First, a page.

What do you do when the solution to your problem – say, a binary security patch that is supposed to fix a known flaw in an application’s code – doesn’t solve the problem. Or worse, it breaks your application?

Back in the days before television informercials, there were ads asking “How many times has THIS happened to you?”  What usually followed was some common problem with an outlandish solution that didn’t work.  All it cost you was $9.95 shipping and handling! (“Call before midnight and receive this free set of plastic steak knives that look real!”)

Fast forward to today’s world of cybersecurity:  what do you do when the solution to your problem – say, a binary patch that is supposed to fix a known flaw in an application’s code – doesn’t solve the problem.  Or worse, it breaks your application?  The financial and operational consequences are substantially higher than the $10 you’d lose from trying to fix your leaky faucet with a bad TV product.

Yet, that’s what exactly what has occurred with the two most recent Oracle critical patch updates. In both the April and July 2018 CPUs, patches designed to fix known CVEs were later found to be easily by-passed or applying them required significant development work to avoid breaking an app’s functionality.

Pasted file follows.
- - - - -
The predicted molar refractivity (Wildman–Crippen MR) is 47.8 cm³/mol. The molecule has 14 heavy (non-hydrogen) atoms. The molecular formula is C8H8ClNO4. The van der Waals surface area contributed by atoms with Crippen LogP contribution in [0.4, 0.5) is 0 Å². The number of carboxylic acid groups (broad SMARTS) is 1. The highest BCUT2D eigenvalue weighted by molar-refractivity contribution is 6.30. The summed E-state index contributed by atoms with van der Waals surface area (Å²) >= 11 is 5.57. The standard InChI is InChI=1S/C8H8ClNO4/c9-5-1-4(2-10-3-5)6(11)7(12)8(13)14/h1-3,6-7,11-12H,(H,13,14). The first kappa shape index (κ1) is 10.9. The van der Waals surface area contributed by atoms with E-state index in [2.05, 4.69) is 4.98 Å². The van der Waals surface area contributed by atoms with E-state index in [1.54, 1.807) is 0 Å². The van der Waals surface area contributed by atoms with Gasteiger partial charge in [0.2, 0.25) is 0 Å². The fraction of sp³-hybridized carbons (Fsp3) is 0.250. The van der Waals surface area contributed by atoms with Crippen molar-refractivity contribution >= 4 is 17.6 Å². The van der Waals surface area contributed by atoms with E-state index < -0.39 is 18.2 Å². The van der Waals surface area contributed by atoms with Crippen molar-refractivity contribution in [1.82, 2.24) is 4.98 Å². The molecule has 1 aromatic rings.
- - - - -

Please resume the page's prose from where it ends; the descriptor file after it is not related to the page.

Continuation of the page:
The April 2018 Oracle quarterly Critical Patch Update (CPU) included a fix for the critical WebLogic server vulnerability CVE-2018-2628 that carried a high-risk vulnerability rating.  One day later after the CPU’s release, multiple users on GitHub released proof of concept (POC) exploit code against this flaw. Soon after, reports indicated increased scanning activity for vulnerable, unpatched servers.

The July 2018 CPU includes one patch that requires a rebuild of an application and other patches that run the risk of breaking functionality.  The fix for the most critical Java SE vulnerability – CVE-2018-2938 – removes the vulnerable component (Java DB) from the JDK, requiring users of this component to manually obtain the latest Apache Derby artifacts and rebuild their applications.

Another component of the July CPU introduced new deserialization controls in the JDK that limit the object creation phase of deserialization. These new security controls may break reflective frameworks that make use of JDK-internal APIs. These security checks can be disabled to allow these reflective frameworks to work normally, but by disabling these security checks, attackers can potentially exploit this vulnerability.

For teams who still rely on making source code changes, rigorously testing physical patches is one way to avoid the problems outlined above. For Waratek customers, though, applying a real-time patch using the JIT compiler rather than making source code changes avoids the risk of breaking an application or backwards compatibility issues.

You can learn more about how Waratek can help patch and secure your applications with no downtime or source code changes by requesting a quick demonstration.  No infomercial required.